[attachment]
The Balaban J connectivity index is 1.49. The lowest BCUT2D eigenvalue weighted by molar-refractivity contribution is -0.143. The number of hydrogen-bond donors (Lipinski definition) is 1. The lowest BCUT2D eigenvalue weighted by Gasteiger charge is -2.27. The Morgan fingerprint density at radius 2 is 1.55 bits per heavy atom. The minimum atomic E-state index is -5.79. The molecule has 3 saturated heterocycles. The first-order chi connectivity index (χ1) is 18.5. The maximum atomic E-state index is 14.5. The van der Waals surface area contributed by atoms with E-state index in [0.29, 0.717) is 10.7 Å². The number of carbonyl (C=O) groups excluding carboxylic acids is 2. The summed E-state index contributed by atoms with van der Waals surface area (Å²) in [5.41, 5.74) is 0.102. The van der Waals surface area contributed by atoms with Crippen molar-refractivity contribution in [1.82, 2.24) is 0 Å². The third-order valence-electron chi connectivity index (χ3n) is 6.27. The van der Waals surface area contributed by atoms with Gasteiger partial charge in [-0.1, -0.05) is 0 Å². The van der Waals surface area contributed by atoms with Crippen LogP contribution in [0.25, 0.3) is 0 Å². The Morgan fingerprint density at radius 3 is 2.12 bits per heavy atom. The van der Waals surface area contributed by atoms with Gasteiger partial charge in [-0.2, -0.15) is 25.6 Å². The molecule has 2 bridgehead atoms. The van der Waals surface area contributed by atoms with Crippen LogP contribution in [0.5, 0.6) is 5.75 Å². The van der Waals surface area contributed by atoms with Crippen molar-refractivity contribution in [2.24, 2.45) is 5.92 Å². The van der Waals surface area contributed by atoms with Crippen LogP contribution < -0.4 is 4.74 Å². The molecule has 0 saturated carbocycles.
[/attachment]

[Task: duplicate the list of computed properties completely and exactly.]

The Balaban J connectivity index is 1.49. The lowest BCUT2D eigenvalue weighted by molar-refractivity contribution is -0.143. The number of hydrogen-bond donors (Lipinski definition) is 1. The lowest BCUT2D eigenvalue weighted by Gasteiger charge is -2.27. The Morgan fingerprint density at radius 2 is 1.55 bits per heavy atom. The minimum atomic E-state index is -5.79. The molecule has 3 saturated heterocycles. The first-order chi connectivity index (χ1) is 18.5. The maximum atomic E-state index is 14.5. The van der Waals surface area contributed by atoms with E-state index in [0.29, 0.717) is 10.7 Å². The number of carbonyl (C=O) groups excluding carboxylic acids is 2. The summed E-state index contributed by atoms with van der Waals surface area (Å²) in [5.41, 5.74) is 0.102. The van der Waals surface area contributed by atoms with Crippen molar-refractivity contribution in [1.82, 2.24) is 0 Å². The third-order valence-electron chi connectivity index (χ3n) is 6.27. The van der Waals surface area contributed by atoms with Gasteiger partial charge in [-0.1, -0.05) is 0 Å². The van der Waals surface area contributed by atoms with Crippen LogP contribution in [0.25, 0.3) is 0 Å². The Morgan fingerprint density at radius 3 is 2.12 bits per heavy atom. The van der Waals surface area contributed by atoms with Gasteiger partial charge in [-0.2, -0.15) is 25.6 Å². The molecule has 2 bridgehead atoms. The van der Waals surface area contributed by atoms with Crippen LogP contribution in [0.5, 0.6) is 5.75 Å². The van der Waals surface area contributed by atoms with Crippen molar-refractivity contribution in [2.24, 2.45) is 5.92 Å². The van der Waals surface area contributed by atoms with Crippen LogP contribution < -0.4 is 4.74 Å². The molecule has 0 saturated carbocycles.